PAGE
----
Finally, as we approached the refuge, I could see the need for crampons. Everything higher than the refuge was snow packed. 

After a dinner of tagine, our guide told us our start time would be 5 am. I’m not much of a morning person, so I was not pleased with this. But he told us it would take 3 hours to reach the summit of Mount Toubkal, then 2 more hours back to the refuge, then 3 hours to get back to Imlil. 

Shoes with crampons on standing in the snow.
Good thing I brought some crampons along. I definitely needed them.

Summiting Mount Toubkal in the Winter

Everything up until the refuge is just the same as it would be in warmer months, albeit probably much cooler in temperature. After the refuge is where we got into mountaineering.

Our 5 am start time didn’t quite happen as planned because I slept through my alarm and woke up at 4:55. After hurriedly packing up and having a quick breakfast, the three of us put our crampons on and got going. 

The hike up was steep. We walked with headlamps for a couple hours. I have a fear of heights and often get anxiety doing things such as climbing bottomless mountains in the wee hours of the morning. I couldn’t see past where my light shined and because of how steep it was, I was convinced that everything below me was treacherous. I was scared of slipping and falling.

Finally, the sun began to rise and my fear dissipated a little. It definitely was a steep mountain, but there were no scary drop-offs.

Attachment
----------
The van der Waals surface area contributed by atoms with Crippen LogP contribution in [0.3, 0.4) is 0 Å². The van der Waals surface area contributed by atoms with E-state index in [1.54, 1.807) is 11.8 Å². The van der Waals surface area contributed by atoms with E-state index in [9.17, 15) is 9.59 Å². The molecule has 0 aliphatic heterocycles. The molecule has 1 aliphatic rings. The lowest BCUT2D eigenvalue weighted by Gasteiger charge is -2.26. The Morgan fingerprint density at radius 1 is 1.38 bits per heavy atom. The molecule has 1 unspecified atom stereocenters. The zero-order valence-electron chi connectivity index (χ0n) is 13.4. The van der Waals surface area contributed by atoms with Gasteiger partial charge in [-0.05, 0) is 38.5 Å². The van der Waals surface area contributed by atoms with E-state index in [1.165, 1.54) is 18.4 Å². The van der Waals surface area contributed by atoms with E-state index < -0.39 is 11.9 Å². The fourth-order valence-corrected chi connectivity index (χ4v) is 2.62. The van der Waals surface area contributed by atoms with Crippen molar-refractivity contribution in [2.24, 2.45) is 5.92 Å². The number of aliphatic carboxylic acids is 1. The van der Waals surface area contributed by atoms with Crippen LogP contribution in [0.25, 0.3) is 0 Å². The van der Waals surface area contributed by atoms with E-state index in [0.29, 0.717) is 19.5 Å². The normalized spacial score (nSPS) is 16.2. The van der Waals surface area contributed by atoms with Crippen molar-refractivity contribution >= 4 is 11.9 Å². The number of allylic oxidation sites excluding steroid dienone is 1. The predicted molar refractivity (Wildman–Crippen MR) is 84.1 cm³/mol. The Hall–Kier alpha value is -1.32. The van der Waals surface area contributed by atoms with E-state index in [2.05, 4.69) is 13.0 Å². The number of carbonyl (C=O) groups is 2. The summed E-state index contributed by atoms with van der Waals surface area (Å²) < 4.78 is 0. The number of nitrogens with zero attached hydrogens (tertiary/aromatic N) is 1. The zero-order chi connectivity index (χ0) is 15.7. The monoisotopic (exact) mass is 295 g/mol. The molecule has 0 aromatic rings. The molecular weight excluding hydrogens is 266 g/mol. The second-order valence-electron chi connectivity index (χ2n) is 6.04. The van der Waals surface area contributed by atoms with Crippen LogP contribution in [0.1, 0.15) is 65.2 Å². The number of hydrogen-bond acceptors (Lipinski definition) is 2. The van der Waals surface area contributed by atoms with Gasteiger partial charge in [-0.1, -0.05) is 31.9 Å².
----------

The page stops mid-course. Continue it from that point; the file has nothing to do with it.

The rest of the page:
After 3 hours, we reached to summit and had 360 degree views to enjoy. Then it was time for the long walk back down the way we came. 

Snowy mountain view from the top of Mount Toubkal.
My view from the summit of Mount Toubkal.

Packing Checklist:

  • Hiking shoes
  • Hiking pants
  • T-shirt
  • Socks and underwear
  • Hat and sunglasses
  • Warm jacket
  • Rain jacket
  • Clothes to sleep in
  • Water bottle
  • Headlamp
  • Sleeping bag (there were blankets at the refuge available if you don’t have a sleeping bag)
  • Crampons (rent in Imlil)
  • Trekking poles (optional)
  • Snacks for lunches

Thankfully, since this is only an overnight trek you don’t need to pack too much. Just leave your extra stuff at your hotel in Imlil. Keep in mind when choosing clothes to bring that this part of Morocco is conservative. I would advise hiking in pants and a t-shirt that covers your shoulders. 

Overall, I’d say Mount Toubkal is a fun and worthwhile overnight hike. The mandatory guide rule does increase the price a bit, but Morocco is so budget friendly anyway that I made up for it in other ways. Plus, you can’t beat mountaineering in an otherwise desert environment.

A trail descending into a desert valley with mountain peaks in the distance.